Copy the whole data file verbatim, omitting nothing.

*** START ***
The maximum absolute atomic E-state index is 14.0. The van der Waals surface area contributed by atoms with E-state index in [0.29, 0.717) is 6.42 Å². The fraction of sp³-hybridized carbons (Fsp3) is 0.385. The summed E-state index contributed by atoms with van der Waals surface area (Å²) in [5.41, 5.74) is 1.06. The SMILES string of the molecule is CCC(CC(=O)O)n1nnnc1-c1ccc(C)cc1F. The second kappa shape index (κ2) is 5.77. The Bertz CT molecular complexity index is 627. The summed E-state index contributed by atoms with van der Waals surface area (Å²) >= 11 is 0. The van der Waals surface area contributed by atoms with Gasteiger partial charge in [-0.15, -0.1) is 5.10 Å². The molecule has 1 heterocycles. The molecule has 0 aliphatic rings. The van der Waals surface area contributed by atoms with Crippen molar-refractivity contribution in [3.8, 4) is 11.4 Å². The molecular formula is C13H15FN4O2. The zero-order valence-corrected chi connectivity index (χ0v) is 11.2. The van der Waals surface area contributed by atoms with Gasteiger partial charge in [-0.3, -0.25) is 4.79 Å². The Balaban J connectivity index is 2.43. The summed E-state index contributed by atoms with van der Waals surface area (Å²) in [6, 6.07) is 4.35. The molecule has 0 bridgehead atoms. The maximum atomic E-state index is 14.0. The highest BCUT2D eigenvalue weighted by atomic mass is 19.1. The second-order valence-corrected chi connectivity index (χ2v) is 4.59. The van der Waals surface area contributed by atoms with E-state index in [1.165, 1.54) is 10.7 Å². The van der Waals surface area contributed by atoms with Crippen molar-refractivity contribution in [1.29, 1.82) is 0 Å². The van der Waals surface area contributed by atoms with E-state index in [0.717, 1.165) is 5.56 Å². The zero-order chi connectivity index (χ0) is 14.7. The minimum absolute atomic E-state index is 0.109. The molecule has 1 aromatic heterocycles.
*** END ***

The maximum absolute atomic E-state index is 14.0. The van der Waals surface area contributed by atoms with E-state index in [0.29, 0.717) is 6.42 Å². The fraction of sp³-hybridized carbons (Fsp3) is 0.385. The summed E-state index contributed by atoms with van der Waals surface area (Å²) in [5.41, 5.74) is 1.06. The SMILES string of the molecule is CCC(CC(=O)O)n1nnnc1-c1ccc(C)cc1F. The second kappa shape index (κ2) is 5.77. The Bertz CT molecular complexity index is 627. The summed E-state index contributed by atoms with van der Waals surface area (Å²) >= 11 is 0. The van der Waals surface area contributed by atoms with Gasteiger partial charge in [-0.15, -0.1) is 5.10 Å². The molecule has 1 heterocycles. The molecule has 0 aliphatic rings. The van der Waals surface area contributed by atoms with Crippen molar-refractivity contribution in [3.8, 4) is 11.4 Å². The molecular formula is C13H15FN4O2. The zero-order valence-corrected chi connectivity index (χ0v) is 11.2. The van der Waals surface area contributed by atoms with Gasteiger partial charge in [-0.3, -0.25) is 4.79 Å². The Balaban J connectivity index is 2.43. The summed E-state index contributed by atoms with van der Waals surface area (Å²) in [6, 6.07) is 4.35. The molecule has 0 bridgehead atoms. The maximum atomic E-state index is 14.0. The highest BCUT2D eigenvalue weighted by atomic mass is 19.1. The second-order valence-corrected chi connectivity index (χ2v) is 4.59. The van der Waals surface area contributed by atoms with E-state index in [1.165, 1.54) is 10.7 Å². The van der Waals surface area contributed by atoms with Crippen molar-refractivity contribution in [1.29, 1.82) is 0 Å². The van der Waals surface area contributed by atoms with E-state index in [0.717, 1.165) is 5.56 Å². The zero-order chi connectivity index (χ0) is 14.7. The minimum absolute atomic E-state index is 0.109. The molecule has 1 aromatic heterocycles.